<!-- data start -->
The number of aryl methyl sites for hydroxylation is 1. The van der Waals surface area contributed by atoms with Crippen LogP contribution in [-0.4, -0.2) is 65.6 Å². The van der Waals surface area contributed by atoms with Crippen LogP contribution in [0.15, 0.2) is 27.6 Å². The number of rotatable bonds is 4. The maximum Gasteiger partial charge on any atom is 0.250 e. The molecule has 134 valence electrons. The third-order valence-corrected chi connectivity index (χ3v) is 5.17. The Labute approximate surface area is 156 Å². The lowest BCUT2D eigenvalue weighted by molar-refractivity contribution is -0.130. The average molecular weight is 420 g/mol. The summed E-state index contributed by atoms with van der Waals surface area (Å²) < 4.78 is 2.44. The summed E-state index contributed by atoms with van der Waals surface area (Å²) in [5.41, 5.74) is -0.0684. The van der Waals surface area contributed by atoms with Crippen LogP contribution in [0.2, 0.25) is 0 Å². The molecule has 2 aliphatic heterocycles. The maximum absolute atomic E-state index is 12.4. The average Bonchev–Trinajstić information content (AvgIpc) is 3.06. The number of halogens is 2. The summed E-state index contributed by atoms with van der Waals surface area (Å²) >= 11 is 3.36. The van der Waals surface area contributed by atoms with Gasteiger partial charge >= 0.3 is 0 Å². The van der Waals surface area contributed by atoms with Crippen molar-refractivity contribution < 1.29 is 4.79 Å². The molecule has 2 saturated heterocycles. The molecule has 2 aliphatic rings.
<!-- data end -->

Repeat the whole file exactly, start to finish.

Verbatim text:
The number of aryl methyl sites for hydroxylation is 1. The van der Waals surface area contributed by atoms with Crippen LogP contribution in [-0.4, -0.2) is 65.6 Å². The van der Waals surface area contributed by atoms with Crippen LogP contribution in [0.15, 0.2) is 27.6 Å². The number of rotatable bonds is 4. The maximum Gasteiger partial charge on any atom is 0.250 e. The molecule has 134 valence electrons. The third-order valence-corrected chi connectivity index (χ3v) is 5.17. The Labute approximate surface area is 156 Å². The lowest BCUT2D eigenvalue weighted by molar-refractivity contribution is -0.130. The average molecular weight is 420 g/mol. The summed E-state index contributed by atoms with van der Waals surface area (Å²) < 4.78 is 2.44. The summed E-state index contributed by atoms with van der Waals surface area (Å²) in [5.41, 5.74) is -0.0684. The van der Waals surface area contributed by atoms with Crippen LogP contribution in [0.2, 0.25) is 0 Å². The molecule has 2 aliphatic heterocycles. The maximum absolute atomic E-state index is 12.4. The average Bonchev–Trinajstić information content (AvgIpc) is 3.06. The number of halogens is 2. The summed E-state index contributed by atoms with van der Waals surface area (Å²) >= 11 is 3.36. The van der Waals surface area contributed by atoms with Gasteiger partial charge >= 0.3 is 0 Å². The van der Waals surface area contributed by atoms with Crippen molar-refractivity contribution < 1.29 is 4.79 Å². The molecule has 2 saturated heterocycles. The molecule has 2 aliphatic rings.